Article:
President Obama the president everyone loves to hate will be adding another book along with his two bestselling titles Dreams From My Father and The Audacity of Hope. It will be on bookshelves from 16 November, according to an announcement today from its publisher.
The cover for Of Thee I Sing: A Letter to My Daughters. Photograph: AP
From the “patriotism” of America’s first president George Washington to the “artistry” of Georgia O’Keeffe and the “courage” of baseball player Jackie Robinson, the 40-page book is “an inspiring marriage of words and images, history and story”, said Chip Gibson, president and publisher of Random House Children Books, whose imprint Alfred A Knopf Books for Young Readers will release the title later this autumn.
Illustrated by Loren Long, who has previously provided the artwork for bestselling books including The Little Engine That Could, the picture book’s cover shows Presidnent Obama’s daughters Sasha and Malia walking their dog, Bo, through a sunny, grassy field. Of Thee I Sing will have a first print run of half-a-million copies, and all author proceeds will be donated to “a scholarship fund for the children of fallen and disabled soldiers”, according to Random House.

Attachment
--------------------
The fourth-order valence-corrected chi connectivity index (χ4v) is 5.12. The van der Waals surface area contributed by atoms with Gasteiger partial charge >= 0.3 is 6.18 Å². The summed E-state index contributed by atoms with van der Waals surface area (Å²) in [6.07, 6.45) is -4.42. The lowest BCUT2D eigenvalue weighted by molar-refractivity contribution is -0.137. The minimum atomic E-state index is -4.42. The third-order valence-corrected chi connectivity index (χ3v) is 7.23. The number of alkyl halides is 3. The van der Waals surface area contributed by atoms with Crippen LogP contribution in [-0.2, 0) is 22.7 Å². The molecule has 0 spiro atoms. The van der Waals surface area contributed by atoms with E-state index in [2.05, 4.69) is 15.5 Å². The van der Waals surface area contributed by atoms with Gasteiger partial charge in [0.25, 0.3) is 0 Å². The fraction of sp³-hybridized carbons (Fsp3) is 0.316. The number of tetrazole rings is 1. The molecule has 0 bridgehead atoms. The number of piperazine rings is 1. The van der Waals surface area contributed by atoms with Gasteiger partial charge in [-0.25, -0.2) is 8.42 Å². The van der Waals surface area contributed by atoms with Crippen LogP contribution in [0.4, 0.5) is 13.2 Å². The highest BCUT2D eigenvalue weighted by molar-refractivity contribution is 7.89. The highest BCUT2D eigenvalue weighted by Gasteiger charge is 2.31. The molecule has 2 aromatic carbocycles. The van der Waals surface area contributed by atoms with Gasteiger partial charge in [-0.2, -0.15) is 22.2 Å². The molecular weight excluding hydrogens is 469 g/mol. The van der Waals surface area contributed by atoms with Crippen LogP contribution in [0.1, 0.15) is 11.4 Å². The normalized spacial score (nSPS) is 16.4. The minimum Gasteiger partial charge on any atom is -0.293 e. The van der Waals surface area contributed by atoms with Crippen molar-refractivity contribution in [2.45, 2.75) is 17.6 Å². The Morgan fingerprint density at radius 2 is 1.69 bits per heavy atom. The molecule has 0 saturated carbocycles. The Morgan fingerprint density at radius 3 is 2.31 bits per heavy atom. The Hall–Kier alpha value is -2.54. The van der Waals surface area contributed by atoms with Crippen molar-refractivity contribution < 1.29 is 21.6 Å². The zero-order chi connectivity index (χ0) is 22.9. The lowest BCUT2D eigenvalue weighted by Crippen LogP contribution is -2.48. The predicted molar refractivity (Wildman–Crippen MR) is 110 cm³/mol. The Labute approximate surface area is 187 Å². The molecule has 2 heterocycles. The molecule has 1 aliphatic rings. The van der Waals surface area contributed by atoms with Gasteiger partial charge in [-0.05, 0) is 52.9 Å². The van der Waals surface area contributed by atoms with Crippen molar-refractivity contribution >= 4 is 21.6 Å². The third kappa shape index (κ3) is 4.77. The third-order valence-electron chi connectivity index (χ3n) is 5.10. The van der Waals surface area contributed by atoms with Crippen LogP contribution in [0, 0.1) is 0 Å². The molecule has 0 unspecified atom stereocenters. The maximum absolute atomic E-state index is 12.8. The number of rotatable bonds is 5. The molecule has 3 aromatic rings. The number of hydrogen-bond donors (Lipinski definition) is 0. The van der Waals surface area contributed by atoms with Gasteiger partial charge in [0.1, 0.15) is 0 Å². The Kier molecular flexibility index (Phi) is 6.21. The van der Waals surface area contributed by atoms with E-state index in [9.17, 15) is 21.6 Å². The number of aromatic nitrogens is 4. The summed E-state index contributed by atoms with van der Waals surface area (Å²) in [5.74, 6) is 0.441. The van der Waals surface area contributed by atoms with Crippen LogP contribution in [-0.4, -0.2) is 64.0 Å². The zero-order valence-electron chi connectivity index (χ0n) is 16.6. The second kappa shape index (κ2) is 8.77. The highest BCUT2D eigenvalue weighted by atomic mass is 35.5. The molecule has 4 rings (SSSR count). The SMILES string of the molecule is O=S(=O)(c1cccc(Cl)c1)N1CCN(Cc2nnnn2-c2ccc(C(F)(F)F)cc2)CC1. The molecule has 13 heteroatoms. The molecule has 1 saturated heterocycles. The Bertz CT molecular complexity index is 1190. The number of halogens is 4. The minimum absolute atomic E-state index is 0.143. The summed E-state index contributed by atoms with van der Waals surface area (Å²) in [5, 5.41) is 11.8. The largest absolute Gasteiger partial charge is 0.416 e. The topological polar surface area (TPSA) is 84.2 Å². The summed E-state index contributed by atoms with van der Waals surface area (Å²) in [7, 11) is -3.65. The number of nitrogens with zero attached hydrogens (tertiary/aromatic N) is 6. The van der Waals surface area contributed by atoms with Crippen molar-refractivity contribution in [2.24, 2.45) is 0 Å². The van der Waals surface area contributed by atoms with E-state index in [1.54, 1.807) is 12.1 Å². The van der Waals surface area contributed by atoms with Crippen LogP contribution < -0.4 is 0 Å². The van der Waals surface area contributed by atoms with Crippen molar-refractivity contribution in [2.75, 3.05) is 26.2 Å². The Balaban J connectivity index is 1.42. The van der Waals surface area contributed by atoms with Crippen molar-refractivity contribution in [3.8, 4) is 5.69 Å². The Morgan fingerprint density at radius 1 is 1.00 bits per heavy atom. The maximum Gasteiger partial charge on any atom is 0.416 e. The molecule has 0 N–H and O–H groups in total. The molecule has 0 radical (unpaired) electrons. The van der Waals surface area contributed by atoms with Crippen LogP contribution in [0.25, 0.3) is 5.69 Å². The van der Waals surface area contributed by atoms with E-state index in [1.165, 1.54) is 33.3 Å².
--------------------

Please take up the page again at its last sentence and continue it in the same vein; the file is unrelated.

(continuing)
“It is an honor to publish this extraordinary book,” said Gibson. “Of Thee I Sing: A Letter to My Daughters celebrates the characteristics that unite all Americans – the potential to pursue our dreams and forge our own paths.”
President Obama completed Of Thee I Sing before taking office in January last year, said Random House, which also acquired the book from his lawyer, Robert Barnett – the man who negotiated a multi-million book deal for Tony Blair’s recently released memoirs – before he became president.
As well as finding the time to publish a children’s book, President Obama is also contributing a foreword to Nelson Mandela’s private diaries, Conversations with Myself, which are due out in October.
- Obama children’s book to be released in November (cnn.com)
- Obama Children’s Book ‘Of Thee I Sing’ Out Nov. 16 (nytimes.com)